Read previous article in Home Buying Guide series: The Ultimate Guide to Carrying Out Legal Review of Properties
Once the legal review of a project is completed and you are sure of investing in it, next step in property purchase cycle is negotiating the best price. Real estate transactions can easily have anywhere between 20-100% profit margin for a builder. Depending on the phase of construction, the margin varies. A pre-launch project might sell few units at below cost price just to create buzz around the project. As construction progresses, rate appreciates and by the time you reach final stages of construction, project appreciates 2x to 3x from its launch price. Therefore, it is in the best interest of buyers to crack a very good deal as profit margins are high and supply can be more than demand depending on area of investment in a city.
What do you have to negotiate?
1. Calculate ‘Total Cost’ of the unit you want to buy including below costs(only excluding registration amount):
- Base price
- Floor rise charges
- Preferential location charges
- Car parking
- Advance Maintenance charges(usually for 1 year)
- Electricity/Water charges
- Sewage Treatment Plant(STP) charges
- Khata charges
- Clubhouse charges
- Generator charges
- Assessment and Bifurcation Charges
- Transfer fees to be paid to Builder/Society(in case of resale)
2. Calculate Rate/Sqft = Total Cost/Carpet Area. RERA has made it mandatory for advertisers to quote rate/sqft on Carpet Area basis only(excluding private balcony and common areas). For better understanding and rate comparison across other projects, you can calculate rate/sqft including balcony area as it’s a private area owned and used entirely by you.
3. Negotiate on bringing down rate/sqft, which will significantly lower your overall cost.
-Assume total cost of a unit with 1000 sqft carpet area is Rs 50 lacs. Then rate/sqft is: 50 lacs/1000 = Rs 5000.
-With a Rs 200 reduction in rate/sqft to Rs 4800, total cost will be: Rs 4800 * 1000 = Rs 48 lacs.
-This gets you a saving of Rs 2 lacs. In this way, calculate how much rate/sqft you can afford to pay for a unit and negotiate around the same rate.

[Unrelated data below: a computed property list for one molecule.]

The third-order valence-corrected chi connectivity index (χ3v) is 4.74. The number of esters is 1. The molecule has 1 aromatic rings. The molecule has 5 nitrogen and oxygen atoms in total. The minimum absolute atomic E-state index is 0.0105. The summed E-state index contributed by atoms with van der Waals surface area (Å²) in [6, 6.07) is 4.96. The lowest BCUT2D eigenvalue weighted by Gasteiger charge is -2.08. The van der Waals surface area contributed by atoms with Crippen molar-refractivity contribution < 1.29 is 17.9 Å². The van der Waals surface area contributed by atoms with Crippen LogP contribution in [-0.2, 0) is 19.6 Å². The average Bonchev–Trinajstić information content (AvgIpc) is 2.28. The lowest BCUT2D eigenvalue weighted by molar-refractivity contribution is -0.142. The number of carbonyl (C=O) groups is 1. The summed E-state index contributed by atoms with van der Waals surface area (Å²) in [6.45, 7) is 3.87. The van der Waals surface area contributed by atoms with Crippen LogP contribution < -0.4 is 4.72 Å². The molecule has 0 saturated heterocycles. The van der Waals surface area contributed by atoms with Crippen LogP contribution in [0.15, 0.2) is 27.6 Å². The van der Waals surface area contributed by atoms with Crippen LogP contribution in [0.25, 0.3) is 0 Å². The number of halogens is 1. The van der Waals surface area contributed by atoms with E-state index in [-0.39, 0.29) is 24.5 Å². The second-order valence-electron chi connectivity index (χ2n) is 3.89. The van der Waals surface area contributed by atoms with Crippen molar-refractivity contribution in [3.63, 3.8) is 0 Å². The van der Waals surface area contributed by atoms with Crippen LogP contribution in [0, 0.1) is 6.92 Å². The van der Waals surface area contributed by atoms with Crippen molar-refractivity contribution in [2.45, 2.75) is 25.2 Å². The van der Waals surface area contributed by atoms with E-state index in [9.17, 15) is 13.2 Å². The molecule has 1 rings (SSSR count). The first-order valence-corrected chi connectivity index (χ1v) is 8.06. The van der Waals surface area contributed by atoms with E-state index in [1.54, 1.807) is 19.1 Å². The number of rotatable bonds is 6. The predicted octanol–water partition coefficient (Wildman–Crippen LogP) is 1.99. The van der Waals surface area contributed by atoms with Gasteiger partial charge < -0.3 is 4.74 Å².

How to get a good deal?
1. New booking vs Re-sale: If it’s a completed project, look for resale options as they are usually cheaper than new booking options available directly from a builder. Builders hoard inventory deliberately to let the project’s market rate appreciate for higher profits. It is for the same reason, that the govt is thinking of taxing unsold inventory.
2. Upfront payment vs construction linked payment/subvention scheme: If you can pay a large percentage of total cost of a flat upfront, it can help in negotiating heavily with builder for reduction in cost. Becomes a case of high risk/high gain for you as delay in project completion is always a concern. Though with RERA you now have some accountability for builders. You can read more about payment schemes in our previous guide series article.
3. Avoiding brokerage: For a resale transaction, buyers have to usually shell out 1% of transaction cost extra as brokerage if a broker is involved. Can avoid brokerage if you can directly contact multiple owners and negotiate a good deal. You can get your buying requirement posted in internal community groups to get in touch with interested owners.
4. Property expos: Many builders organize annual property expos for clearing out their unsold inventory and dole out heavy discounts on bookings during this period. Walk in to these expos if your property research is complete and negotiate hard for a good deal.
5. Desperation is bad: Builders do create scarcity around availability of units by informing that only few units are left. While in reality, many more units could be available. Don’t fall in these traps and get desperate to sign a cheque. Wait for the builder or seller(in case of resale) to chase you for closing the deal. Puts you in a better position to negotiate.
6. Create backups: Talk to multiple sellers(in resale) to create a backup in case one transaction doesn’t go through for any reason. Buy time from all sellers unless you are able to successfully close one deal.
7. Festive offers and deals: Real estate market becomes hot during festivals and auspicious occasions when buyers are more inclined to close a deal and sellers become more optimistic of closing a deal. Wait for festive seasons if they are around to get a good price.
8. Talk to other buyers: Talk to people in your network who have already invested to see if they could strike a good deal. Learn from their experience around closing a buy transaction.
Real estate transactions require to be timed well for getting a good deal and for ensuring a higher RoI in a given span of time. Understand the pulse of the market well to gauge the scope of negotiation. If supply is more and demand is less, you will have an upper hand in the deal.
Read next article in Home Buying Guide series: Things to Keep in Mind When Going for Home Loan
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